Friday 7 February 1667/68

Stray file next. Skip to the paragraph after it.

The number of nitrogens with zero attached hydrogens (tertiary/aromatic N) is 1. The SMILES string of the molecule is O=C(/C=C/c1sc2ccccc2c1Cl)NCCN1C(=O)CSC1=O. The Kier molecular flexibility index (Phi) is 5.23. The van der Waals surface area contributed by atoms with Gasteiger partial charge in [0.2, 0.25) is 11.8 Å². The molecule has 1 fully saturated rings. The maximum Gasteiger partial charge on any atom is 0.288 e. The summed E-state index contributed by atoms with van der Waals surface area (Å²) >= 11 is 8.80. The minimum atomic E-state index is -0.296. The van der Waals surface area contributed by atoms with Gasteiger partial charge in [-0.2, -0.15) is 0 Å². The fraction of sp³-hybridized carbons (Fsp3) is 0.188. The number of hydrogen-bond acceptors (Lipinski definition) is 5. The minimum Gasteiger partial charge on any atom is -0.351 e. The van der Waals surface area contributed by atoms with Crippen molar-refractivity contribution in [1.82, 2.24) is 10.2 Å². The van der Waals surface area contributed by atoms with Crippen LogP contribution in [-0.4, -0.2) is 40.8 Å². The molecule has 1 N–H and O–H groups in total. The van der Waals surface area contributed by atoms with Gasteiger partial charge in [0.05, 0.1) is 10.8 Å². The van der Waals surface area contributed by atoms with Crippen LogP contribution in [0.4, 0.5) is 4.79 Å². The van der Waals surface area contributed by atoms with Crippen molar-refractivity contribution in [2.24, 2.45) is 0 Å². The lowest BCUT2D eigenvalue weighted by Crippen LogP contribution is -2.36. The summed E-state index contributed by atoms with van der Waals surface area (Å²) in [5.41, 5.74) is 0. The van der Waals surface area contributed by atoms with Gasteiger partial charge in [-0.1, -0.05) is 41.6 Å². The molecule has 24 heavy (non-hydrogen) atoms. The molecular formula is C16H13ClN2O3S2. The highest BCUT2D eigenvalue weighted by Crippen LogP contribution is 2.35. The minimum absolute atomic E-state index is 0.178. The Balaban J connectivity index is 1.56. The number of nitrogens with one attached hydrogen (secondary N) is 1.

Up, and to the office, to the getting of my books in order, to carry to the Commissioners of Accounts this morning. This being done, I away first to Westminster Hall, and there met my cozen, Roger Pepys, by his desire, the first time I have seen him since his coming to town, the Parliament meeting yesterday and adjourned to Monday next; and here he tells me that Mr. Jackson, my sister’s servant, is come to town, and hath this day suffered a recovery on his estate, in order to the making her a settlement. The young man is gone out of the Hall, so I could not now see him, but here I walked a good while with my cozen, and among other things do hear that there is a great triall between my Lord Gerard and Carr to-day, who is indicted for his life at the King’s Bench, for running from his colours; but all do say that my Lord Gerard, though he designs the ruining of this man, will not get any thing by it. Thence to the Commissioners of Accounts, and there presented my books, and was made to sit down, and used with much respect, otherwise than the other day, when I come to them as a criminal about the business of the prizes. I sat here with them a great while, while my books were inventoried. And here do hear from them by discourse that they are like to undo the Treasurer’s instruments of the Navy by making it a rule that they shall repay all money paid to wrong parties, which is a thing not to be supported by these poor creatures the Treasurer’s instruments, as it is also hard for seamen to be ruined by their paying money to whom they please. I know not what will be the issue of it. I find these gentlemen to sit all day, and only eat a bit of bread at noon, and a glass of wine; and are resolved to go through their business with great severity and method. Thence I, about two o’clock, to Westminster Hall, by appointment, and there met my cozen Roger again, and Mr. Jackson, who is a plain young man, handsome enough for Pall, one of no education nor discourse, but of few words, and one altogether that, I think, will please me well enough. My cozen had got me to give the odd sixth 100l. presently, which I intended to keep to the birth of the first child: and let it go — I shall be eased of the care, and so, after little talk, we parted, resolving to dine together at my house tomorrow. So there parted, my mind pretty well satisfied with this plain fellow for my sister, though I shall, I see, have no pleasure nor content in him, as if he had been a man of reading and parts, like Cumberland, and to the Swan, and there sent for a bit of meat and eat and drank, and so to White Hall to the Duke of York’s chamber, where I find him and my fellows at their usual meeting, discoursing about securing the Medway this year, which is to shut the door after the horse is stole. However, it is good. Having done here, my Lord Brouncker, and W. Pen, and I, and with us Sir Arnold Breames, to the King’s playhouse, and there saw a piece of “Love in a Maze,” a dull, silly play, I think; and after the play, home with W. Pen and his son Lowther, whom we met there, and then home and sat most of the evening with my wife and Mr. Pelling, talking, my head being full of business of one kind or other, and most such as do not please me, and so to supper and to bed.